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Matthew Heath, Anika Maraj, Gordon Binsted; The anti-pointing task: Vector inversion is mediated by a perceptual representation of reaching space. Journal of Vision 2009;9(8):1101. doi: https://doi.org/10.1167/9.8.1101.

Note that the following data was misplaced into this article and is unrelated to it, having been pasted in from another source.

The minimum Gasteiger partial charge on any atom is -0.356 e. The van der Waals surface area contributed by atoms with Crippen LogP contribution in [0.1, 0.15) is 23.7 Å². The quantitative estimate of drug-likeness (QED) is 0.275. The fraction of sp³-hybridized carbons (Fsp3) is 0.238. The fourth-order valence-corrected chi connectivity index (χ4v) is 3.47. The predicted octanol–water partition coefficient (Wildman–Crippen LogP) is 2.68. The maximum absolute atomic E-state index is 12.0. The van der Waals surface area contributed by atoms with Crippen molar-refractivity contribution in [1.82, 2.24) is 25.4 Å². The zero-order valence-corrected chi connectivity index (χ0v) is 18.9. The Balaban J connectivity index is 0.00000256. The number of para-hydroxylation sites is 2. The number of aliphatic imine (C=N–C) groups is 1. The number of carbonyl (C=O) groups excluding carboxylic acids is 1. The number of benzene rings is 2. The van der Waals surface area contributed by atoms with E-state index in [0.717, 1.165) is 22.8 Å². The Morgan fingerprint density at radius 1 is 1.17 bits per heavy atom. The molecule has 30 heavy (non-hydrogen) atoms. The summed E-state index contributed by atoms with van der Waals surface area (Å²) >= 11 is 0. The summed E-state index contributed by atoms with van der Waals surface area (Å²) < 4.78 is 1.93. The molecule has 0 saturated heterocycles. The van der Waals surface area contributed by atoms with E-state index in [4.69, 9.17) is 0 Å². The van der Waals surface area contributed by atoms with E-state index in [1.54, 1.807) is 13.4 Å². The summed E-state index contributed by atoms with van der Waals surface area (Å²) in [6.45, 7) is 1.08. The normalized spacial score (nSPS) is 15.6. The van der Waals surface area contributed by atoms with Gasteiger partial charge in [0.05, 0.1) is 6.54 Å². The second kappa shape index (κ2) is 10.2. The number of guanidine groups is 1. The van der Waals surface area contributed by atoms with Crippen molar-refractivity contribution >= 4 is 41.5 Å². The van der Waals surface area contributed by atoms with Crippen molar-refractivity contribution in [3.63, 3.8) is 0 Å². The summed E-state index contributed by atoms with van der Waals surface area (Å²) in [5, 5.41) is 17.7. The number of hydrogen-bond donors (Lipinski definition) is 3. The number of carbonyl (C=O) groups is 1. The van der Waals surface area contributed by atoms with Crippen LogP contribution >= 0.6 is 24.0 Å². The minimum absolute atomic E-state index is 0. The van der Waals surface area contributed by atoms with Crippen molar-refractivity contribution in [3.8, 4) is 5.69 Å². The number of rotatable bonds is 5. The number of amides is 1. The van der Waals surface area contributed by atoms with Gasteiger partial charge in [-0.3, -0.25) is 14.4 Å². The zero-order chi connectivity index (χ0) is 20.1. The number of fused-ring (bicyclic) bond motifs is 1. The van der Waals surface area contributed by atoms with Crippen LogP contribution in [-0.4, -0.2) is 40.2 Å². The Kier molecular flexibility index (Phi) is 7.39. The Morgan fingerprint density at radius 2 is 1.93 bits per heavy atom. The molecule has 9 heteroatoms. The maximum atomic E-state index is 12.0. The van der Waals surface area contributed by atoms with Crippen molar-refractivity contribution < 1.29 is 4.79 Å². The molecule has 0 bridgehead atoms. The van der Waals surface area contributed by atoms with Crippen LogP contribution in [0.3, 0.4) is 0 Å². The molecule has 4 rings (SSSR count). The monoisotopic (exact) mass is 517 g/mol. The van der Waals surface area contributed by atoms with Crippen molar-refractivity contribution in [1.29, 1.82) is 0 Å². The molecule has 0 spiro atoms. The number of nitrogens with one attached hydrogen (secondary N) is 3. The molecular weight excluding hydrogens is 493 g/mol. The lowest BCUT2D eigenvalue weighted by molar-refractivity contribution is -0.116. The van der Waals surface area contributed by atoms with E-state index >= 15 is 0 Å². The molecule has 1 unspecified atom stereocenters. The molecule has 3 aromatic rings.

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The anti-pointing task entails reaching mirror-symmetrical to a presented target. A previous study by our group (Heath et al. 2008: Exp Brain Res) showed that anti-pointing movements in left and right space exhibit a respective under- and overshooting bias: a finding consistent with perceptual asymmetries of target extent (e.g., Elias et al. 2002: Brain Cogn). Unlike earlier work in which pro- and anti-pointing movements were completed in separate blocks of trials, the present investigation entailed a situation wherein the aforementioned response contexts were randomly interleaved on a trial-by-trial basis. In particular, a discriminant stimulus change (i.e., change in colour of fixation cross) occurring in time with response cuing signaled the appropriate movement context — a situation requiring visuomotor inhibition for both pro- and anti-pointing movements. We reasoned that premovement inhibition of direct stimulus-response relations would provide a framework for determining whether top-down visuomotor inhibition and/or the visual remapping of target location (i.e., vector inversion) mediates the visual field-specific bias of anti-pointing. As expected, pro-pointing reaction times were faster than anti-pointing counterparts (F=42.64, p [[lt]]0.001) indicating increased computational load for movement planning in the latter condition. Most notably, pro-pointing in left and right space exhibited a comparable and a robust level of accuracy whereas left and right space anti-pointing respectively under- and overshot veridical target extent (F=135.68, p [[lt]]0.001). Thus, the present results indicate that top-down visuomotor inhibition does not contribute to the endpoint bias of anti-pointing. Rather, results indicate that the remapping of target coordinates to a mirror-symmetrical location in space is mediated by a perception-based representation of target extent.
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